* Canadian dollar at C$1.3472, or 74.31 U.S. cents
* Bond prices lower across the maturity curve
(Adds details, quote, updates prices)
TORONTO/OTTAWA, April 20 The Canadian dollar
strengthened modestly against the greenback on Thursday,
recovering from a nearly six-week low, though it was expected to
remain on the ropes in the longer term as monetary policy in
Canada and the United States diverge.
The small gain came after two sessions of losses, while oil
prices ended the day mixed as rising U.S. production was
tempered by geopolitical uncertainty.
U.S. crude oil futures ended down 17 cents at $50.27
a barrel, though Brent was up 6 cents to $52.99 a
A weak U.S. dollar also helped the loonie, but the greenback
likely still has some upward momentum to it, given the
strengthening U.S. economy and anticipated interest rate hikes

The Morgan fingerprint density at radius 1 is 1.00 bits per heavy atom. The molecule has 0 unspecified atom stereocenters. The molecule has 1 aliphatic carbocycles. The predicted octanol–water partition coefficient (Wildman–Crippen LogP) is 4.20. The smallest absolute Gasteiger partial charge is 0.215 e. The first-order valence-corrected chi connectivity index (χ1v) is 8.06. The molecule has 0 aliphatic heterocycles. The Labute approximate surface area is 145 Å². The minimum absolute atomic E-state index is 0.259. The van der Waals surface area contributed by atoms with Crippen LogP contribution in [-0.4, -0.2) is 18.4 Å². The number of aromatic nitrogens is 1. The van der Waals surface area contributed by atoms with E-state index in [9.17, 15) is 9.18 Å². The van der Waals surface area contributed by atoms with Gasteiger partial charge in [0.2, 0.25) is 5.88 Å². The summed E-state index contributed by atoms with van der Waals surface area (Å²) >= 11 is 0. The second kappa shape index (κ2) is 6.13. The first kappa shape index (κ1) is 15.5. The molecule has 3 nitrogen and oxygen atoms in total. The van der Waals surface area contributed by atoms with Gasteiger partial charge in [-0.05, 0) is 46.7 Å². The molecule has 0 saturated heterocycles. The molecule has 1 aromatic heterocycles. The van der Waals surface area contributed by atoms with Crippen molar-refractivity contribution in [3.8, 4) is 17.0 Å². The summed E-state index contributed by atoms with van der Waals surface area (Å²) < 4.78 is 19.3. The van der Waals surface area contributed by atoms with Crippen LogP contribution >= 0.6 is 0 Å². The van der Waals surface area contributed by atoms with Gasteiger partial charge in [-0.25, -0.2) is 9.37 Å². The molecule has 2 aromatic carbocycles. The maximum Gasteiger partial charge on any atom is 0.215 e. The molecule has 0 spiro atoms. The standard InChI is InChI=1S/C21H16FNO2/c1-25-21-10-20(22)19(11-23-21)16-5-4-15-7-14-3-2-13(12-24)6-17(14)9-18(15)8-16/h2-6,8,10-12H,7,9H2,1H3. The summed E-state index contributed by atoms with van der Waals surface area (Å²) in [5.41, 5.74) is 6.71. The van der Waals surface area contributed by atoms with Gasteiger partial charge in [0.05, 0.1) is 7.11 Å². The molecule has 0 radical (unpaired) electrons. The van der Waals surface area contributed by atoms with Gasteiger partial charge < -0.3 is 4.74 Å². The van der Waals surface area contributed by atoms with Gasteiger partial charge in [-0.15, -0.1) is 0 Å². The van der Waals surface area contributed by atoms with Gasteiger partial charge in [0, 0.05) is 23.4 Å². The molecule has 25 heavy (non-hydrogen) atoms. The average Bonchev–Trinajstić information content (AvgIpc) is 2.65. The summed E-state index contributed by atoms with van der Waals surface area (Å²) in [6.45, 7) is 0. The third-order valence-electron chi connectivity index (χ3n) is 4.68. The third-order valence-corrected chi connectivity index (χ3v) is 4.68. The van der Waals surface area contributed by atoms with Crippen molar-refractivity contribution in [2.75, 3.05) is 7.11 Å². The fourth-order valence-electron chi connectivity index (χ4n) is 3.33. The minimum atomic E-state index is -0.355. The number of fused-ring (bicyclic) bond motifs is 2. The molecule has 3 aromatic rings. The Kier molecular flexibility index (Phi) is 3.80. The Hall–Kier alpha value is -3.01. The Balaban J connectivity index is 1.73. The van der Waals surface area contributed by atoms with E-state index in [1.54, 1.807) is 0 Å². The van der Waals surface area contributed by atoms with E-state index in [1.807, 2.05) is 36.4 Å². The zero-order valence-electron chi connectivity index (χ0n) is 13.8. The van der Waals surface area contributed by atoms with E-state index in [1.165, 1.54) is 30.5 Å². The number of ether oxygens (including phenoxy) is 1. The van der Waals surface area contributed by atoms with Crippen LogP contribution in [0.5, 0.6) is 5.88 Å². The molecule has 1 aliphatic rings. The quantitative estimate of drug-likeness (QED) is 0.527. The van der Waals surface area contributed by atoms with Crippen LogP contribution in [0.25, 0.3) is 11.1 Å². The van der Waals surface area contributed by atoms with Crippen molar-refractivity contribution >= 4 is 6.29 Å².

from the Federal Reserve, said Rahim Madhavji, president at
With the Bank of Canada staying on the sidelines and oil
prices relatively weak, the Canadian dollar could grind lower to
C$1.36, said Madhavji.
"The saving hope for the loonie is either oil or the Bank of
Canada and neither of them seem to be enforcing themselves at
The Canadian dollar finished at C$1.3472 to the
greenback, or 74.31 U.S. cents, slightly stronger than
Wednesday's close of C$1.3480, or 74.18 U.S. cents.
It traded in a tight range between C$1.3500 and C$1.3457,
after changing hands in the C$1.33 range earlier in the week.
Investors were turning their attention to inflation data due
at 8:30 a.m. ET (1230 GMT) on Friday for further signs that the
country's economy is picking up. Economists polled by Reuters
expect the annual inflation rate cooled to 1.8 percent in March.
Canadian government bond prices were lower across the
maturity curve, with the two-year price down 2
Canadian cents to yield 0.734 percent and the benchmark 10-year
off 13 Canadian cents to yield 1.481 percent.
The Canada-U.S. two-year bond spread was slightly narrower
at -45.9 basis points, while the 10-year spread was also tighter
at -75.5 basis points.
(Reporting by Alastair Sharp in Toronto and Leah Schnurr in
Ottawa; Editing by Chizu Nomiyama)